On the Enterprise, may I say, Uhura, played with zest by Nichelle Nichols, is an absolutely scrumptious taste treat. She is a gorgeous woman. On the bridge, it's interesting to see Uhura place her hand on Spock's arm in an attempt to make conversation. She, like anyone, finds it difficult to reach the mostly stoic Spock. "Why don't you tell me I'm an attractive young lady?" Uhura is annoyed that Spock is unmoved when Bones and Kirk return to the ship with the dead crewman. She is incensed he shows no emotion. What if the dead man was a friend?

Spock does a full work up on the alleged Borgia plant culprit the crewman ate and comes up with absolutely no reference to symptoms baring red spotted circles. Bones can't make heads or tails of it. The dead crewman is just not making sense. He simply didn't ingest any plant of the sort. They can't figure it out. Bones waxes nostalgic for a moment over his old flame and Kirk snaps him from his romantic stupor.

Later, Bones hails Kirk and Spock. An analysis of the man's body finds no sodium, not a single drop of salt. This gives new meaning to sodium-free. Kirk recalls requests for salt. Nothing gets by him. They prepare to beam down with questions.

One of the many iconic images of ST:TOS: the Transporter.

This time Bones and Kirk beam down to M113 with a blue shirt and a yellow shirt as potential fodder for this still unknown killer. Robert Crater attempts to register his complaints of the officers presence and Kirk in so many words is like, 'give it a rest.' Kirk requests the professors return to the Enterprise for safety. I love when Spock communicates to Kirk. Kirk gets his info and just hangs up on Spock. He doesn't even tell him "Kirk out."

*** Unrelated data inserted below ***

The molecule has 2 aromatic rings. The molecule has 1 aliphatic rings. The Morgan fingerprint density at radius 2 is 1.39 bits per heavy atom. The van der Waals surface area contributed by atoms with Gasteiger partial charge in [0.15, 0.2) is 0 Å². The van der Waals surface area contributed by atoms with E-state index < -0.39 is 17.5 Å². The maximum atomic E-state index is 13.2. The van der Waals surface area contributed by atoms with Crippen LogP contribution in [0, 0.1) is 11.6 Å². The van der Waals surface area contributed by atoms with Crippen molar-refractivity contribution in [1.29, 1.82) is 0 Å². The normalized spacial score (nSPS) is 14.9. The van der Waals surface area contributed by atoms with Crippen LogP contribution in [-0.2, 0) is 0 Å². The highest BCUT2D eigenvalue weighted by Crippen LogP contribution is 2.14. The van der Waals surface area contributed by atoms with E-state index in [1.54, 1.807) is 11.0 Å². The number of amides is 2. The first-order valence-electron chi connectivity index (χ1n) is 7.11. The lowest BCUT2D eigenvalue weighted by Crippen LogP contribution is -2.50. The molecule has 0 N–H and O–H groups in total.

Oddly, this is not the cliched "red shirt" victim.Outside in the ruins Nancy is busy sucking up salt from our latest nameless rabble of victims. Two more down and still no red shirt. You see, there were exceptions to the rule. We'll try and keep a running count of deaths and hot babes throughout the series run. That should be fun. Bones finds one of the men and reports "he's dead." Nancy is able to take the form of the dead crewman. Kirk wants everyone beamed aboard and tells Bones to "stop thinking with your glands." Hell, that's the pot calling the kettle black. Kirk is a hypocrite of the highest order reagrding that remark. So Nancy is beamed aboard with Bones and Kirk in the form of the dead yellow shirt. With an insatiable appetite for salt, the creature could have a veritable feast aboard the Enterprise. The creature bumps into Yeoman Rand and tries grabbing a little taste of her salt shaker. She almost becomes a salt dog, but is saved by an opening elevator door in a nick of time.

Meanwhile Spock does a planetary surface scan and picks up just one lifesign, because of course the real dead crewman is really dead and Nancy is no longer on the planet's surface.